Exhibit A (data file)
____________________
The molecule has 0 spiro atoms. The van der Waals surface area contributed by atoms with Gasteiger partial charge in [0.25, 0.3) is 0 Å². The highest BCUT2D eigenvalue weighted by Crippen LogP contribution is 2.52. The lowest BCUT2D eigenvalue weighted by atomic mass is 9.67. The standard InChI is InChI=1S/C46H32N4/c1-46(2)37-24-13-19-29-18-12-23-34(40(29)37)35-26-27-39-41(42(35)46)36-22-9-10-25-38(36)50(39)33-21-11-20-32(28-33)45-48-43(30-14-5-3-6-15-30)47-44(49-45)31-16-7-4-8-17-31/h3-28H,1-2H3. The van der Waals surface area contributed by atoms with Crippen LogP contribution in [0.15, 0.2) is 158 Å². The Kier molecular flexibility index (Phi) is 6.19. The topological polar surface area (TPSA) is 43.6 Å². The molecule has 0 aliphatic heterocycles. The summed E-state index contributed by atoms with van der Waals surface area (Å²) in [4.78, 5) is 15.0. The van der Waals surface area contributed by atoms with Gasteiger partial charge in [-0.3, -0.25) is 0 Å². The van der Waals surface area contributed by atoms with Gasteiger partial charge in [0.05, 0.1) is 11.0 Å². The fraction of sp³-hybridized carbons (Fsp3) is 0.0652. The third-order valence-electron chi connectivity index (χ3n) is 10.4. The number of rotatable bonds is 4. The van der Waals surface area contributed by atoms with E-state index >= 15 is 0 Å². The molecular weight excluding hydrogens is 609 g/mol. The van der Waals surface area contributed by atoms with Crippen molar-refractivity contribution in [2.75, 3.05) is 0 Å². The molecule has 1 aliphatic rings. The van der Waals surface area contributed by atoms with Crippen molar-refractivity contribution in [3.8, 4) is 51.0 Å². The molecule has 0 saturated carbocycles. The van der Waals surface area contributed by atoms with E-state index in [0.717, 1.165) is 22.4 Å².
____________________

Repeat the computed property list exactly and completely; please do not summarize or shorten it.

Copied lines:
The molecule has 0 spiro atoms. The van der Waals surface area contributed by atoms with Gasteiger partial charge in [0.25, 0.3) is 0 Å². The highest BCUT2D eigenvalue weighted by Crippen LogP contribution is 2.52. The lowest BCUT2D eigenvalue weighted by atomic mass is 9.67. The standard InChI is InChI=1S/C46H32N4/c1-46(2)37-24-13-19-29-18-12-23-34(40(29)37)35-26-27-39-41(42(35)46)36-22-9-10-25-38(36)50(39)33-21-11-20-32(28-33)45-48-43(30-14-5-3-6-15-30)47-44(49-45)31-16-7-4-8-17-31/h3-28H,1-2H3. The van der Waals surface area contributed by atoms with Crippen LogP contribution in [0.15, 0.2) is 158 Å². The Kier molecular flexibility index (Phi) is 6.19. The topological polar surface area (TPSA) is 43.6 Å². The molecule has 0 aliphatic heterocycles. The summed E-state index contributed by atoms with van der Waals surface area (Å²) in [4.78, 5) is 15.0. The van der Waals surface area contributed by atoms with Gasteiger partial charge in [-0.3, -0.25) is 0 Å². The van der Waals surface area contributed by atoms with Gasteiger partial charge in [0.05, 0.1) is 11.0 Å². The fraction of sp³-hybridized carbons (Fsp3) is 0.0652. The third-order valence-electron chi connectivity index (χ3n) is 10.4. The number of rotatable bonds is 4. The van der Waals surface area contributed by atoms with E-state index >= 15 is 0 Å². The molecular weight excluding hydrogens is 609 g/mol. The van der Waals surface area contributed by atoms with Crippen molar-refractivity contribution in [2.75, 3.05) is 0 Å². The molecule has 1 aliphatic rings. The van der Waals surface area contributed by atoms with Crippen molar-refractivity contribution in [3.8, 4) is 51.0 Å². The molecule has 0 saturated carbocycles. The van der Waals surface area contributed by atoms with E-state index in [0.717, 1.165) is 22.4 Å².